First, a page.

At the Munich Security Conference in Munich, Germany, Rob Joyce, the United States White House cyber-security coordinator and special assistant to the President, said that it doesn’t appear that US will be ready to regulate cryptocurrency at any point in the near future. In his remarks, he emphasized that the US needs to better understand the risks and benefits of implementing regulations.
“I think we’re still absolutely studying and understanding what the good ideas and bad ideas in that space are,” he said. “So, I don’t think it’s close.”
Given the complexity of the cryptocurrency markets, it’s clear that the approach to regulations is giving governments pause, as they attempt to fully understand the impact that cryptocurrencies could have on the financial markets, but also attempt to evaluate and categorize the variety of cryptocurrency offerings. It is also imperative that regulations be well thought out prior to implementation, as regulators would want to avoid any unintended consequences from imposing regulations or restrictions too hastily.
What remains clear are the issues with transparency and tracking cryptocurrency – governments are rightly concerned about the potential for misuse of these decentralized currencies. “We are worried. There are benefits to the bitcoin concept – digital cash, digital currencies,” Joyce said. “But at the same time, if you look at the way bitcoin works after there is a criminal act that takes place, you can’t rewind the clock and take back that currency.”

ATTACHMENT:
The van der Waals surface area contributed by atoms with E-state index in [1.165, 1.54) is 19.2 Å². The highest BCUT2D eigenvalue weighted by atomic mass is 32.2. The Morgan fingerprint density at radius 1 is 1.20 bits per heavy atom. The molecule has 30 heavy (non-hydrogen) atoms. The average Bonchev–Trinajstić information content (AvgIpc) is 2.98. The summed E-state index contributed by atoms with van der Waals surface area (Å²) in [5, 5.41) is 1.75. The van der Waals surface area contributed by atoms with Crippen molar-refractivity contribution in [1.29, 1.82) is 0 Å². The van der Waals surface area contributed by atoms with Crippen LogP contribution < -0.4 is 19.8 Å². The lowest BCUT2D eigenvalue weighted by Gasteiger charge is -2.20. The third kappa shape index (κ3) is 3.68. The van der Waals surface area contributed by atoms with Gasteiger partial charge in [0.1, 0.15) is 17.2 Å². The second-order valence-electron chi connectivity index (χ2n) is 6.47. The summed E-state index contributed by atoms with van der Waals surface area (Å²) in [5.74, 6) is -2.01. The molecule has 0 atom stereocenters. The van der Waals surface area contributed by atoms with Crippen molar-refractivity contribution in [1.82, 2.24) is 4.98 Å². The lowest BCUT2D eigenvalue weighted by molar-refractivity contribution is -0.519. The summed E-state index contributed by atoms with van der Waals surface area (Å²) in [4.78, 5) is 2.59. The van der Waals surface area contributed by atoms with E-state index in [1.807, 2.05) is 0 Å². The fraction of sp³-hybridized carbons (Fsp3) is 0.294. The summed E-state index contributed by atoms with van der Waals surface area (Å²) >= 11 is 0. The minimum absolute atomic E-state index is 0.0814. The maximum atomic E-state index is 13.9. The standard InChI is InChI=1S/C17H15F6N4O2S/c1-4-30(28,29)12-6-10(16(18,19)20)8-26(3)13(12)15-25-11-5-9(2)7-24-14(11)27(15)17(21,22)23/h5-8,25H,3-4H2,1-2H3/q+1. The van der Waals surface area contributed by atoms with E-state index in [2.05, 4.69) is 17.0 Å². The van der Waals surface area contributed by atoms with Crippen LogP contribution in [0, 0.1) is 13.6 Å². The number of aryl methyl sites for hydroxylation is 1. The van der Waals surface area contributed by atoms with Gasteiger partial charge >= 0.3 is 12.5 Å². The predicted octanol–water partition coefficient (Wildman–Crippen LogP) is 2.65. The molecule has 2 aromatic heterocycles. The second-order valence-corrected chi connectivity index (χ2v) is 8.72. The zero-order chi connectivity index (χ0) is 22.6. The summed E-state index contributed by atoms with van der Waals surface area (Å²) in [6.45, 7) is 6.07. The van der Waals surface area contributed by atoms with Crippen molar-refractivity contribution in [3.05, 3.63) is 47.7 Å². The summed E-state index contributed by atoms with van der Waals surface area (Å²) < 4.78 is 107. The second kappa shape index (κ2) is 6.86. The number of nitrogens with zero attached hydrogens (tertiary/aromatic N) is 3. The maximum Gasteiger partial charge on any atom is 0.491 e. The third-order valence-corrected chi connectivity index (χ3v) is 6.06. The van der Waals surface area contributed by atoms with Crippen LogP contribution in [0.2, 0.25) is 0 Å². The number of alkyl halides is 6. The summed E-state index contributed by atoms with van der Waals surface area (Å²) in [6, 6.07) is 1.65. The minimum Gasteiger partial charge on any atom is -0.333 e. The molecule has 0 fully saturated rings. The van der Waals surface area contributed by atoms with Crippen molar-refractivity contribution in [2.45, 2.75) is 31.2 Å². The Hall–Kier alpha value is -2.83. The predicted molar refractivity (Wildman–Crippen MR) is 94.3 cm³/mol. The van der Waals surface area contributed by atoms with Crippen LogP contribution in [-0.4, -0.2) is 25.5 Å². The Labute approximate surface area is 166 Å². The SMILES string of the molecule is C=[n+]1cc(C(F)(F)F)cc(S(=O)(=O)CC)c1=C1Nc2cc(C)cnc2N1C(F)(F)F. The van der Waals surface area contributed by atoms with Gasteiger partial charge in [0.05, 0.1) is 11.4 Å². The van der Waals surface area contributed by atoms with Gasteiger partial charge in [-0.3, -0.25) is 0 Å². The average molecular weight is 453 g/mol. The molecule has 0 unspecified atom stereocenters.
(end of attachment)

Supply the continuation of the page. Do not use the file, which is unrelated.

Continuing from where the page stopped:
Previous statements given earlier this month by the chairman of the SEC, Jay Clayton, and the chairman of the CFTC, Christopher Giancarlo, echo the sentiment that the biggest concerns relating to cryptocurrency are fraud and criminal activity. The cryptocurrency community seems overwhelmingly in support of some regulations, as they are also concerned about the potential for misuse by bad actors in the industry, which taints public perception and causes harm to consumers and traders.
Joyce has worked for the National Security Agency (NSA) for 27 years, and as such, is committed to implementing a policy that incorporates strategy from a variety of sources, including: governments, private sector input, and non-governmental organizations (NGOs).
It is clear that most countries are working toward regulations regarding cryptocurrency, and that they are moving slowly in their efforts to fully understand the cryptocurrencies’ potential uses before moving forward. China seems to be set on banning cryptocurrency outright, although on the opposite end of the spectrum, Switzerland is seemingly crypto-friendly and just last week, issued guidelines for regulation of cryptocurrency.